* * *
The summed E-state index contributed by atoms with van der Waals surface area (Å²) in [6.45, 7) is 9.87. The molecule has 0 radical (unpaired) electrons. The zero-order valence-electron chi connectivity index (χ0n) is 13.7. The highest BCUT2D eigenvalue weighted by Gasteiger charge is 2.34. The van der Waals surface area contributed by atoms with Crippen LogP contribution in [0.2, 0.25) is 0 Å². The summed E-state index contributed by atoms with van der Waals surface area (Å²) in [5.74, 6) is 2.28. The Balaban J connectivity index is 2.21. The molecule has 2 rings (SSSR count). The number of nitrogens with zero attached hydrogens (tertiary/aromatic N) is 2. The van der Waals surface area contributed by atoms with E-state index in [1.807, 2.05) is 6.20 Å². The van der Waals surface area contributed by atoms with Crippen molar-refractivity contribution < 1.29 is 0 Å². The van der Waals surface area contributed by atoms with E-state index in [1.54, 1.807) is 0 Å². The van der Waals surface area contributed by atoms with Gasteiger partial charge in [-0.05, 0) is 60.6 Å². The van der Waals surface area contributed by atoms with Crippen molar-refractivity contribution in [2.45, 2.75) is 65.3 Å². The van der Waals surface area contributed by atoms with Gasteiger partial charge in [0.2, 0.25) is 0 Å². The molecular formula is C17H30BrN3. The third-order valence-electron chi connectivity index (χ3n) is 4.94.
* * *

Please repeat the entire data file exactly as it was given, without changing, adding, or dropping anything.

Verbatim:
The summed E-state index contributed by atoms with van der Waals surface area (Å²) in [6.45, 7) is 9.87. The molecule has 0 radical (unpaired) electrons. The zero-order valence-electron chi connectivity index (χ0n) is 13.7. The highest BCUT2D eigenvalue weighted by Gasteiger charge is 2.34. The van der Waals surface area contributed by atoms with Crippen LogP contribution in [0.2, 0.25) is 0 Å². The summed E-state index contributed by atoms with van der Waals surface area (Å²) in [5.74, 6) is 2.28. The Balaban J connectivity index is 2.21. The molecule has 2 rings (SSSR count). The number of nitrogens with zero attached hydrogens (tertiary/aromatic N) is 2. The van der Waals surface area contributed by atoms with E-state index in [1.807, 2.05) is 6.20 Å². The van der Waals surface area contributed by atoms with Crippen molar-refractivity contribution < 1.29 is 0 Å². The van der Waals surface area contributed by atoms with E-state index in [1.54, 1.807) is 0 Å². The van der Waals surface area contributed by atoms with Gasteiger partial charge in [-0.05, 0) is 60.6 Å². The van der Waals surface area contributed by atoms with Crippen molar-refractivity contribution in [2.45, 2.75) is 65.3 Å². The van der Waals surface area contributed by atoms with Gasteiger partial charge in [0.2, 0.25) is 0 Å². The molecular formula is C17H30BrN3. The third-order valence-electron chi connectivity index (χ3n) is 4.94.